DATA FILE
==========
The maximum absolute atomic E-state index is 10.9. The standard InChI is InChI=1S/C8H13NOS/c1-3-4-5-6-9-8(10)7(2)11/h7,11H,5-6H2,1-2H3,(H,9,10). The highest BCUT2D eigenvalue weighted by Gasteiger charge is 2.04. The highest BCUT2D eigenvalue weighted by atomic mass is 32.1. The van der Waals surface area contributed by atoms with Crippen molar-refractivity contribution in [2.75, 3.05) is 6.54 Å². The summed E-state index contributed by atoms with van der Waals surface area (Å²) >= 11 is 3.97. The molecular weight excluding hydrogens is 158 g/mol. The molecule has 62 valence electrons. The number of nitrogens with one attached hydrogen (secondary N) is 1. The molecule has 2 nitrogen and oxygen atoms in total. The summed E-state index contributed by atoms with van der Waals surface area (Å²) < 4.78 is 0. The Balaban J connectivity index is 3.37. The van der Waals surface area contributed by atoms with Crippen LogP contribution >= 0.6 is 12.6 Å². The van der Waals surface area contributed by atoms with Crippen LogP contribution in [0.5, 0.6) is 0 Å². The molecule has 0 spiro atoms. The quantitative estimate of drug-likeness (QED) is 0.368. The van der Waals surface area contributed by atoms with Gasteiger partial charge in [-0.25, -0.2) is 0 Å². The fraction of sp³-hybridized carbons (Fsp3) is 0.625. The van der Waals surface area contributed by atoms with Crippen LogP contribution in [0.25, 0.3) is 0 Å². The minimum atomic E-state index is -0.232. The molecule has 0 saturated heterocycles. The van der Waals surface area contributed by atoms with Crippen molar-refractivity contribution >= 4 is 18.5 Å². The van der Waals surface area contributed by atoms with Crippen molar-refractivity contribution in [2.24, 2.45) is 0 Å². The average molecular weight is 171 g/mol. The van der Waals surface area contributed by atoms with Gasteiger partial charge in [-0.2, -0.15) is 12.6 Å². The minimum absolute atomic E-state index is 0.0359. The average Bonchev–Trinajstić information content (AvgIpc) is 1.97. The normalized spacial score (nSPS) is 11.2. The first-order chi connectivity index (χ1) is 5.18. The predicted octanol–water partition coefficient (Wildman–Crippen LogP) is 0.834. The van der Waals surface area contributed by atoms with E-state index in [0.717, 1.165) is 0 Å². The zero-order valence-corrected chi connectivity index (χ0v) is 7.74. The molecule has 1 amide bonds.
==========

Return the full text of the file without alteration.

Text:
The maximum absolute atomic E-state index is 10.9. The standard InChI is InChI=1S/C8H13NOS/c1-3-4-5-6-9-8(10)7(2)11/h7,11H,5-6H2,1-2H3,(H,9,10). The highest BCUT2D eigenvalue weighted by Gasteiger charge is 2.04. The highest BCUT2D eigenvalue weighted by atomic mass is 32.1. The van der Waals surface area contributed by atoms with Crippen molar-refractivity contribution in [2.75, 3.05) is 6.54 Å². The summed E-state index contributed by atoms with van der Waals surface area (Å²) >= 11 is 3.97. The molecular weight excluding hydrogens is 158 g/mol. The molecule has 62 valence electrons. The number of nitrogens with one attached hydrogen (secondary N) is 1. The molecule has 2 nitrogen and oxygen atoms in total. The summed E-state index contributed by atoms with van der Waals surface area (Å²) < 4.78 is 0. The Balaban J connectivity index is 3.37. The van der Waals surface area contributed by atoms with Crippen LogP contribution >= 0.6 is 12.6 Å². The van der Waals surface area contributed by atoms with Crippen LogP contribution in [0.5, 0.6) is 0 Å². The molecule has 0 spiro atoms. The quantitative estimate of drug-likeness (QED) is 0.368. The van der Waals surface area contributed by atoms with Gasteiger partial charge in [-0.25, -0.2) is 0 Å². The fraction of sp³-hybridized carbons (Fsp3) is 0.625. The van der Waals surface area contributed by atoms with Crippen LogP contribution in [0.25, 0.3) is 0 Å². The minimum atomic E-state index is -0.232. The molecule has 0 saturated heterocycles. The van der Waals surface area contributed by atoms with Crippen molar-refractivity contribution >= 4 is 18.5 Å². The van der Waals surface area contributed by atoms with Crippen molar-refractivity contribution in [2.24, 2.45) is 0 Å². The average molecular weight is 171 g/mol. The van der Waals surface area contributed by atoms with Gasteiger partial charge in [-0.2, -0.15) is 12.6 Å². The minimum absolute atomic E-state index is 0.0359. The average Bonchev–Trinajstić information content (AvgIpc) is 1.97. The normalized spacial score (nSPS) is 11.2. The first-order chi connectivity index (χ1) is 5.18. The predicted octanol–water partition coefficient (Wildman–Crippen LogP) is 0.834. The van der Waals surface area contributed by atoms with E-state index in [0.717, 1.165) is 0 Å². The zero-order valence-corrected chi connectivity index (χ0v) is 7.74. The molecule has 1 amide bonds.